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22 October 2014

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Introduction

Encouraged by his Doctor Who-loving children to write for the show, Ian Stuart Black approached the production team with a story outline for The White Savages.

Taking over from Donald Tosh, incoming script editor Gerry Davis (co-creator of the Cybermen) liked the idea and commissioned the four part story. In fact Davis liked Black so much that he asked him to write the next story (The War Machines) too.

The Savages has the distinction of being the first Doctor Who story not to have individual titles for each of its episodes - as more than one hundred episodes had been transmitted at this point, perhaps they were running out of ideas?

Another significant event was the departure of Peter Purves as Steven Taylor. New Producer Innes Lloyd had begun to develop fresh ideas for the show and TARDIS crew. Coupled with declining ratings, that prompted them to let Purves go at the end of his existing contract to allow them to try something new.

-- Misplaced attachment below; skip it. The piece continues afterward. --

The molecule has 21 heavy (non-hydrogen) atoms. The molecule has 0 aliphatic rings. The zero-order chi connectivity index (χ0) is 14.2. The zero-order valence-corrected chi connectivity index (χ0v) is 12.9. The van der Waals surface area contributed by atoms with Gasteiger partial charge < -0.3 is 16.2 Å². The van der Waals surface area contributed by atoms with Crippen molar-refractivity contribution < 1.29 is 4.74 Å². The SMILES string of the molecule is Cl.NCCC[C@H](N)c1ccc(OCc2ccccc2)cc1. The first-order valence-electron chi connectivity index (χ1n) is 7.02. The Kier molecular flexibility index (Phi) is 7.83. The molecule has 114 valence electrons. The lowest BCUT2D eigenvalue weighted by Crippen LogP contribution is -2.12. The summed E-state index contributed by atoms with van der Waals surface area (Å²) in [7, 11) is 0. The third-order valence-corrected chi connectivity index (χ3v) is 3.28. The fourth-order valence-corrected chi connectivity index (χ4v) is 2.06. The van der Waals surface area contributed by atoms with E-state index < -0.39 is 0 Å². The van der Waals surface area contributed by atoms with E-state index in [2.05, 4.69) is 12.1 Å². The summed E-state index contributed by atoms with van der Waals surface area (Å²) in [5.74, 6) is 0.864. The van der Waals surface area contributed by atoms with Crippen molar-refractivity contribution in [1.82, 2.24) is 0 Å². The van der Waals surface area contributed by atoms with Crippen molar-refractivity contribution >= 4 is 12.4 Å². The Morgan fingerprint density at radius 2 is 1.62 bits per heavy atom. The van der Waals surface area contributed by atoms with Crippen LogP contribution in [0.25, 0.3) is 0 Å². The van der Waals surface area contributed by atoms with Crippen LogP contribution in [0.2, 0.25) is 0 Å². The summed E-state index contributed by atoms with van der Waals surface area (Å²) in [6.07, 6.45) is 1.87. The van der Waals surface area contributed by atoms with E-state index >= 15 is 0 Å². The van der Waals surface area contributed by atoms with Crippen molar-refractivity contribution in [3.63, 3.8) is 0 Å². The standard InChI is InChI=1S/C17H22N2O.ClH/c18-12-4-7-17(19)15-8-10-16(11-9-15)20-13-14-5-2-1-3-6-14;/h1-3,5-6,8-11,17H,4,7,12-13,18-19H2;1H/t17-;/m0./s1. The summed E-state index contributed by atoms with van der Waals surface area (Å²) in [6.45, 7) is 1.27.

Purves had often voiced his frustration at the lack of Steven's development and wasn't entirely unhappy to go. He went on to become one of Blue Peter's most popular presenters and has recently provided linking narration for many of the BBC Radio Collection releases of missing Doctor Who adventures.

Making his first Doctor Who appearance, German-born Frederick Jaeger played Elder leader Jano. Jaeger would return twice during Tom Baker's tenure; as Jekyll and Hyde-esque scientist Sorenson in Planet of Evil and perhaps more memorably as Professor Marius - creator of metallic mutt K9 - in The Invisible Enemy. Oddly, Ewen Solon (Chal) would also re-appear in Planet of Evil, as Vishinsky.

The story featured location work at a gravel pit (quelle surprise!) near Chalfont St. Peter in Buckinghamshire, plus Oxshott Sandpit near Oxshott in Surrey.

All four episodes are currently missing from the BBC archives, although one smart fan did tape just over forty seconds of part four off the telly with his 8mm camera at the time.

Black novelised The Savages himself back in 1986. More recently, the story was released on CD with narration by Peter Purves.


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